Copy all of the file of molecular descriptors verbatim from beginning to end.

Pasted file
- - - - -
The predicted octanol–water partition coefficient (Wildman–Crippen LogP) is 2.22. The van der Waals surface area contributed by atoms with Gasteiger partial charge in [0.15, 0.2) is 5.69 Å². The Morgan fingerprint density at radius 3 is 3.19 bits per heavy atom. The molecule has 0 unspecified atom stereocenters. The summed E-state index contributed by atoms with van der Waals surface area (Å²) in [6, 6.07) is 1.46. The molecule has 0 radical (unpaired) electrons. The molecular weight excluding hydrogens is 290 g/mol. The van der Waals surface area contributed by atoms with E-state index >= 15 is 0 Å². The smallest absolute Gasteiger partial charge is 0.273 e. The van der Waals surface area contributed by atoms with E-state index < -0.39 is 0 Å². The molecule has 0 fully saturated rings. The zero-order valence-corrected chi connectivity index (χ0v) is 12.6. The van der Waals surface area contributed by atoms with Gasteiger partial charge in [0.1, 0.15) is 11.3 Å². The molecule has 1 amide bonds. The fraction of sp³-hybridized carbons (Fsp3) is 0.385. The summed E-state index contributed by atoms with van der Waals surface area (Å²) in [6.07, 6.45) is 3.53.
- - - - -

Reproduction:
The predicted octanol–water partition coefficient (Wildman–Crippen LogP) is 2.22. The van der Waals surface area contributed by atoms with Gasteiger partial charge in [0.15, 0.2) is 5.69 Å². The Morgan fingerprint density at radius 3 is 3.19 bits per heavy atom. The molecule has 0 unspecified atom stereocenters. The summed E-state index contributed by atoms with van der Waals surface area (Å²) in [6, 6.07) is 1.46. The molecule has 0 radical (unpaired) electrons. The molecular weight excluding hydrogens is 290 g/mol. The van der Waals surface area contributed by atoms with E-state index >= 15 is 0 Å². The smallest absolute Gasteiger partial charge is 0.273 e. The van der Waals surface area contributed by atoms with E-state index < -0.39 is 0 Å². The molecule has 0 fully saturated rings. The zero-order valence-corrected chi connectivity index (χ0v) is 12.6. The van der Waals surface area contributed by atoms with Gasteiger partial charge in [0.1, 0.15) is 11.3 Å². The molecule has 1 amide bonds. The fraction of sp³-hybridized carbons (Fsp3) is 0.385. The summed E-state index contributed by atoms with van der Waals surface area (Å²) in [6.07, 6.45) is 3.53.